Three cases in the conventional Child group developed PF of different severities, with amylase level > 9000 U/L in the abdominal drainage fluid on or after day 3 postoperatively, and the total abdominal fluid drainage ranged between 300 and 1500 ml per 24 hours. Thus the incidence of PF in this group was 5.3%, significantly different from the modified group. Two of the PF were treated with Stilamin, parenteral nutrition, fasting and completely drainage and cured after 21 to 32 days. One case with previous ERBD died, during the operation the ERBD tube was found large and stiff, which compressed the opening of the pancreatic duct and caused severe pancreatic edema. Serious postoperative PF, infection and hemorrhage occurred, causing death on postoperative day 16. The incidence of other complications was not significantly different between the two groups (P > 0.05). A summary of the complications in the two groups was recorded in Table 2. The postoperative blood test results were presented in Table 3.

Table 2.
Click to view
Table 2. Postoperative Complications in the 99 Patients Underwent Pancreaticoduodenectomy (%)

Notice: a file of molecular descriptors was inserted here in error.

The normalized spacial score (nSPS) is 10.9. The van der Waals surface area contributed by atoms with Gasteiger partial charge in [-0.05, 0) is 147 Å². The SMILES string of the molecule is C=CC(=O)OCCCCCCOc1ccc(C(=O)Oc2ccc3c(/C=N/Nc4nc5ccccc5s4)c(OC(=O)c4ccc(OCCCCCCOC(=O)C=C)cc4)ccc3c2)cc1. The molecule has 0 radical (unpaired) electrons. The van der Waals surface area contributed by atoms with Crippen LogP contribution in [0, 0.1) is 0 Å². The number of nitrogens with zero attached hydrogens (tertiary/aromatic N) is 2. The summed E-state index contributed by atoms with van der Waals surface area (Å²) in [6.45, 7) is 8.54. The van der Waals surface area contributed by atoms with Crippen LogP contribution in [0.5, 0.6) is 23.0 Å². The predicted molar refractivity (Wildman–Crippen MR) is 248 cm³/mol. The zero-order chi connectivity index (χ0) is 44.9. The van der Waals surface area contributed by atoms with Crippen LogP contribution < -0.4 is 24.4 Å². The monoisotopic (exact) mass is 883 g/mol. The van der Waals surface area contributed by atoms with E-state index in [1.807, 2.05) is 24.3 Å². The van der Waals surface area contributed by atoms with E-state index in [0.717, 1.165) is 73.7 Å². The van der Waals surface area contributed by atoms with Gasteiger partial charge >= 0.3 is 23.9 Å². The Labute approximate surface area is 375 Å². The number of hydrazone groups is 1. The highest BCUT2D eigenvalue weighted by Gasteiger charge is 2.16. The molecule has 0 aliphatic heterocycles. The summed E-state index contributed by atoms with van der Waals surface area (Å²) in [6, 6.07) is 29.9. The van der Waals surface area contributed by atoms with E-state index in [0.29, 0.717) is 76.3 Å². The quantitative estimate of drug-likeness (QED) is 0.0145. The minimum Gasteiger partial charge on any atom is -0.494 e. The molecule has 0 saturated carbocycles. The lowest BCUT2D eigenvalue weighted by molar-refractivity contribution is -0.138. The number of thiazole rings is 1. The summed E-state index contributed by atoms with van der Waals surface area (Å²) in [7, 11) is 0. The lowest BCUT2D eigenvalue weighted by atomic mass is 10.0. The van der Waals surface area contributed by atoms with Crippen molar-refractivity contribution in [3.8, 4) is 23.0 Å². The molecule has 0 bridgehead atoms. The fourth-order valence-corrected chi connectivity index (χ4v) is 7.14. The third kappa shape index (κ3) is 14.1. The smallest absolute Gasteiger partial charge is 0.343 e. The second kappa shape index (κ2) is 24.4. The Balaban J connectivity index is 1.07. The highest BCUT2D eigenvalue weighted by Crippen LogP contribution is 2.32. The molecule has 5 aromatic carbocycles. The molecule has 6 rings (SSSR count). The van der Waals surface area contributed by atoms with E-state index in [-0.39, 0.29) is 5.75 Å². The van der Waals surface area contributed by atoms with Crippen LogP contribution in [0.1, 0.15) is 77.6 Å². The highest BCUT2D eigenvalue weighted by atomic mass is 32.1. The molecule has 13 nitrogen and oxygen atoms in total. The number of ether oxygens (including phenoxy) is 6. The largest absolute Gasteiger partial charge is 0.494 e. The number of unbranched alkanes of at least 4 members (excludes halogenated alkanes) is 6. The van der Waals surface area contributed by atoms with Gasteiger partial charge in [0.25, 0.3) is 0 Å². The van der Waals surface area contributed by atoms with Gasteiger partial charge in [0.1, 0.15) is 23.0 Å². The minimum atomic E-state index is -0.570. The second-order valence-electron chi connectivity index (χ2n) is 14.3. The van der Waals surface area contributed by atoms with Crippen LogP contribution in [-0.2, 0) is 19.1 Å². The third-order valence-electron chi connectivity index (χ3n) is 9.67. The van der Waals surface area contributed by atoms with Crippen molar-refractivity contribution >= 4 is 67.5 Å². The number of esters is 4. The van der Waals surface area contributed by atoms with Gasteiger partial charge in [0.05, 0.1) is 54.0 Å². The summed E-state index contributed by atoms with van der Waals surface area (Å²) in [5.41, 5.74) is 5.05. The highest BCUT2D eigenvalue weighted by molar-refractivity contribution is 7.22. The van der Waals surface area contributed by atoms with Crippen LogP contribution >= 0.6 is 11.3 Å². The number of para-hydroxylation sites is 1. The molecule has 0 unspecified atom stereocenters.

Table 3.
Click to view
Table 3. Postoperative Blood Test for the 99 Patients Underwent Pancreaticoduodenectomy
 
Discussion▴Top 

In addition to the common complications after abdominal surgery, the early postoperative complications after PD mainly include PF, biliary fistula, hemorrhage, stress ulcer, delayed gastric emptying, and so on. Among which PF is the most serious and commonest one [2-4]. Activated amylase in the pancreatic fluid leakage erodes into and digests adjacent tissues including blood vessels, resulting in potentially lethal intra-abdominal hemorrhage. To prevent PF, more than 30 various pancreatic anastomotic reconstruction methods have been described, mainly including end-to-end anastomosis with invagination of the pancreatic stump in inverted jejunum, duct-to-mucosa pancreaticojejunostomy, pancreaticogastrostomy, pancreatic duct embolization, duct ligation, etc. Pancreatic duct ligation is a simple procedure, but the postoperative PF incidence can reach 50%, thus it is not in use anymore. The current PF incidence ranges between 5 - 10%. Although there are many different anastomotic methods [5, 6], none of them could eliminate the occurrence of PF. A report by the Massachusetts General Hospital demonstrated an incidence of 9.6% of PF in 733 patients underwent PD in the recent 10 years [7].